Saad Hariri and ‘Sophie’s World’

Mashari Althaydi

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Lebanese Prime Minister Saad Hariri participated in the first episode of a television show in which children ask whatever questions pop up in their minds. Hariri answered questions, which reminded us of the simple origins of matters much more than the questions of “presumptuous” journalists do.

The program, which airs on the Lebanese MTV channel, is called The Bell Has Rung. It’s the Lebanese version of a foreign show in which students aged between 10 and 12 meet with public figures and ask them questions.

The conversation with the students, both male and female, was longer than an hour. They asked all sorts of questions including personal questions about the premier’s Iraqi mother, step-mother, his late brother Hussam, whom he was closest to, and about his late father Rafiq whose death continues to influence the Lebanese scene although it’s been more than 10 years since he was assassinated by those who accused him of treason.

Are there politicians in Lebanon brave enough to confront children’s unplanned questions, other than Saad Hariri who did not fully give up the politician’s trait of answering questions without revealing too much?

Mashari Althaydi

They also asked him about his relation with Saudi Arabia (Hariri has Saudi nationality) and with Lebanon where he’s originally from and how he entered the world of politics after his father was killed.

One of the most interesting questions was by a student named Leya Qassab who is around 10 years old. “Do you have a minute to explain to us the difference between Sunnis and Shiites?” she asked the prime minister.

Hariri tried to answer this “basic” question and said: “There is no difference between Sunnis and Shiites.” He wrote on the board in an attempt to explain this to them and concluded: “To me.. it’s a political dispute.”

The most difficult question

Truth be told, the most difficult questions are those of children because the latter have not been “tamed” yet within the social framework. Therefore, they can ask and inquire all they want.

Family magazines always include tips on how mothers should deal with children’s embarrassing questions. From a philosophical perspective, children’s questions constitute a special field of research. A real philosopher is he who maintains the child’s continuous astonishment.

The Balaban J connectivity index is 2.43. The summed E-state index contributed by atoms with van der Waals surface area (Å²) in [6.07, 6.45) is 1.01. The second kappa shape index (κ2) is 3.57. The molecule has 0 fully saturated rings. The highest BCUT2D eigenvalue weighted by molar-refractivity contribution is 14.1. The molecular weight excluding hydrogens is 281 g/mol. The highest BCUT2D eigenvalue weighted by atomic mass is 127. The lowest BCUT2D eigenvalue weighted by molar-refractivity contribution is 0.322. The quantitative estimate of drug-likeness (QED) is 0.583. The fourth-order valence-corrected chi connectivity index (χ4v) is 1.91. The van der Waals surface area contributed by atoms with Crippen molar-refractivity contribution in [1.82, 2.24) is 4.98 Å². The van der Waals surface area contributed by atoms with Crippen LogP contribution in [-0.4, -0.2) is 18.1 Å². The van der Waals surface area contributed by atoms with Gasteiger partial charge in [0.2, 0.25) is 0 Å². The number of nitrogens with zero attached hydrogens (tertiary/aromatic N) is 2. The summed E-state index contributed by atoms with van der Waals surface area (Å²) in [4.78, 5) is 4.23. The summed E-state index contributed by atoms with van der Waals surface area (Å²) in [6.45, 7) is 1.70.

The Stanford Encyclopedia of Philosophy says: “The philosophy of childhood has recently come to be recognized as an area of inquiry analogous to the philosophy of science, the philosophy of history, the philosophy of religion, and the many other ‘philosophy of’ subjects that are already considered legitimate areas of philosophical study.”

The book Sophie’s World by Norwegian author Jostein Gaarder, which was translated into several languages, is about a child protagonist exploring philosophy thanks to her continuous amazement with the universe and man. Amazement is the first childhood trait.

Are there politicians in Lebanon who are brave enough to confront children’s unplanned questions, other than Saad Hariri who did not fully give up the politician’s trait of answering questions without revealing too much?

This article is also available in Arabic.

Saudi journalist Mashari Althaydi presents Al Arabiya News Channel’s “views on the news” daily show “Maraya.” He has previously held the position of a managing senior editor for Saudi Arabia & Gulf region at pan-Arab newspaper Asharq al-Awsat. Althaydi has published several papers on political Islam and social history of Saudi Arabia. He appears as a guest on several radio and television programs to discuss the ideologies of extremist groups and terrorists. He tweets under @MAlthaydy.

Disclaimer: Views expressed by writers in this section are their own and do not reflect Al Arabiya English's point-of-view.
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